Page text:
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L. C. Slavens.

L.C. Slavens was born in Putnam County, Ind., August 13, 1836. He was educated in the classical department of the Asbury University, now known as the DePauw University, at Greencastle, Ind., graduating in 1858. He delivered the master's oration in 1861, and at that time received the degree of Master of Arts. He graduated at the law department of that institution in 1860, and began the practive of law at Greencastle, Ind., with Miles J. Fletcher, under the firm name of Fletcher & Slavens. This partnership lasted until 1860. At the outbreak of the war he removed to Covington, Ind., and formed a partnership with W.H. Mallory, under the firm name of Mallory & Slavens, which lasted until 1865, when he came to Kansas City, and has been in the practice of law ever since, alone except for five years of that time.

Kansas City, MO Its History & Its People 1808-1908,
by Carrie Westlake Whitney, S.J. Clarke Publishing Company, 1908

Luther Clay Slavens

was born August 13, 1836, in Putnam County, Indiana. His parents were of Scotch-Irish descent. Mr. Slavens' boyhood was spent upon a farm in Putnam County. He was educated at DePauw University, in Greencastle, Ind., from which he was graduated in 1858, completing both the law and classical courses. January 8, 1861, he married Miss Sallie Boggs Shelby, and began the practice of law in Covington, Ind., moving thence to Kansas City in 1865, where he has ever since remained.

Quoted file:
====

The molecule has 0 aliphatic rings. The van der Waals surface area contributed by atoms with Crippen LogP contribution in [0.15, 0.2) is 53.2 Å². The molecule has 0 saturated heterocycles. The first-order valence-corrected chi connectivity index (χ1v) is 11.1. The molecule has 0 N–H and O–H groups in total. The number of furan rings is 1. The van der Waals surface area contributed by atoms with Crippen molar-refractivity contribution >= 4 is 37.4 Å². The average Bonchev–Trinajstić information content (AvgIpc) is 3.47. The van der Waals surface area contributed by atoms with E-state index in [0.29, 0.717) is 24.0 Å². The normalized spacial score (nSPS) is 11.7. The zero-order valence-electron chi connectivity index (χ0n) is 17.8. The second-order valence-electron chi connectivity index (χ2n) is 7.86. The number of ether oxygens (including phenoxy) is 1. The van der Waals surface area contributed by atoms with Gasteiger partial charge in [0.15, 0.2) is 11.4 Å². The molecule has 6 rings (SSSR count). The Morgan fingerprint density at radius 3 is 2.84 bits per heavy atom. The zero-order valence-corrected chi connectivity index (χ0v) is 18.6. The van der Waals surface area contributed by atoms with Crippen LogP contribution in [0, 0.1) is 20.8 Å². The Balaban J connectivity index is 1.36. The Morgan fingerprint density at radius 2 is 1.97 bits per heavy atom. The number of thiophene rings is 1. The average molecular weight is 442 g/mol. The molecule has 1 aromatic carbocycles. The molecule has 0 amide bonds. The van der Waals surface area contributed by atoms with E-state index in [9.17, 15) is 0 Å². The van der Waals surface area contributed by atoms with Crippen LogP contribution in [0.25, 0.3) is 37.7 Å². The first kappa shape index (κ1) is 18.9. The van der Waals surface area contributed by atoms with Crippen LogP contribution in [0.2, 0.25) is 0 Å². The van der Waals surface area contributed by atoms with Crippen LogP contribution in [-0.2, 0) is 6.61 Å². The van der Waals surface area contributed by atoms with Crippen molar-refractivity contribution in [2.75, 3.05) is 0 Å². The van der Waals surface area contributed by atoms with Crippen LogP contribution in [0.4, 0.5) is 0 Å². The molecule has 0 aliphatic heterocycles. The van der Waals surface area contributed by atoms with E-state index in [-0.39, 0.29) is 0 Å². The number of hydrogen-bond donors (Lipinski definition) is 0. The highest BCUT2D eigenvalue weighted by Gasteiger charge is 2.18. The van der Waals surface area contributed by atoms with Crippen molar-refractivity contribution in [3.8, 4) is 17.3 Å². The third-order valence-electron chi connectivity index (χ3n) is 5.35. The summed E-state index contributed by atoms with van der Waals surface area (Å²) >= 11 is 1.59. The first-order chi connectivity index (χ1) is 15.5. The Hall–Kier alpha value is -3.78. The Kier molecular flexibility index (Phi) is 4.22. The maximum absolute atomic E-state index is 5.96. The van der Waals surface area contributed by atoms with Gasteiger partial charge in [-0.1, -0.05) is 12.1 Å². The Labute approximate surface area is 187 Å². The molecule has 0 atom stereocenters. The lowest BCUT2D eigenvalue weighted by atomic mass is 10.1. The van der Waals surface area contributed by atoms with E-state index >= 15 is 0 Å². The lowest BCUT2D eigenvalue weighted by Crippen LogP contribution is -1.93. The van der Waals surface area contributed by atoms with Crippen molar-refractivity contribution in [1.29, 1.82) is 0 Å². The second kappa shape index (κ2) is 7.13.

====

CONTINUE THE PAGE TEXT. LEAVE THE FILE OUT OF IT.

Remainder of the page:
As City Counselor and member of the Board of Public Works, he served the city with great efficiency, one of the most distinguished services being in connection with the transfer of the waterworks system from private to municipal ownership. He was one of the ablest members of an able bar unswerving in his devotion to principle.

The exacting demands of a busy professional career have not engrossed Mr. Slavens' attention to the exclusion of matters of public and political moment. In 1880 he was a delegate to the National Republican Convention which nominated Garfield, and he has actively identified himself with the political movements of more recent years.

Mr. and Mrs. Slavens have three daughters, Lulu, Mattie, and Dade, all married.

Men Who Are Making Kansas City, A Biographical Directory,
by George Creel and John Slavens, Hudson Kimberly, Kansas City, 1902.